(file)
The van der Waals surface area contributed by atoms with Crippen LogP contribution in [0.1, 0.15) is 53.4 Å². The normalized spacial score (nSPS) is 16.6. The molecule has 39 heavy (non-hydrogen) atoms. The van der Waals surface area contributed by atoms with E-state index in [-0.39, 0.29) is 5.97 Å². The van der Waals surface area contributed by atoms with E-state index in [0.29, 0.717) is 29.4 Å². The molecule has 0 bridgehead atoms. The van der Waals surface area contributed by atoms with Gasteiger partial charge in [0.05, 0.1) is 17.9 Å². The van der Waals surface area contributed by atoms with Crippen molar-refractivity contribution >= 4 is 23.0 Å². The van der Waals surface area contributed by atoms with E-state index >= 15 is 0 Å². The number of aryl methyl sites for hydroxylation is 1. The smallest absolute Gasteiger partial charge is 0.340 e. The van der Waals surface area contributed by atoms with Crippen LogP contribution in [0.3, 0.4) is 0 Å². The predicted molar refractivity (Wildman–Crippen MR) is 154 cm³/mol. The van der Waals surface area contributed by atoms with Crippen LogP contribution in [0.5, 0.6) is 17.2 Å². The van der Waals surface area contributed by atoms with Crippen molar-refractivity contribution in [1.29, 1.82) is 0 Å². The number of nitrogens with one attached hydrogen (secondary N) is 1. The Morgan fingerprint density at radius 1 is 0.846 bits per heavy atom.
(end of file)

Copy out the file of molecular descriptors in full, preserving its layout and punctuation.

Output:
The van der Waals surface area contributed by atoms with Crippen LogP contribution in [0.1, 0.15) is 53.4 Å². The normalized spacial score (nSPS) is 16.6. The molecule has 39 heavy (non-hydrogen) atoms. The van der Waals surface area contributed by atoms with E-state index in [-0.39, 0.29) is 5.97 Å². The van der Waals surface area contributed by atoms with E-state index in [0.29, 0.717) is 29.4 Å². The molecule has 0 bridgehead atoms. The van der Waals surface area contributed by atoms with Gasteiger partial charge in [0.05, 0.1) is 17.9 Å². The van der Waals surface area contributed by atoms with Crippen molar-refractivity contribution >= 4 is 23.0 Å². The van der Waals surface area contributed by atoms with E-state index >= 15 is 0 Å². The number of aryl methyl sites for hydroxylation is 1. The smallest absolute Gasteiger partial charge is 0.340 e. The van der Waals surface area contributed by atoms with Crippen LogP contribution in [0.3, 0.4) is 0 Å². The predicted molar refractivity (Wildman–Crippen MR) is 154 cm³/mol. The van der Waals surface area contributed by atoms with Crippen LogP contribution in [0.5, 0.6) is 17.2 Å². The van der Waals surface area contributed by atoms with Crippen molar-refractivity contribution in [1.29, 1.82) is 0 Å². The number of nitrogens with one attached hydrogen (secondary N) is 1. The Morgan fingerprint density at radius 1 is 0.846 bits per heavy atom.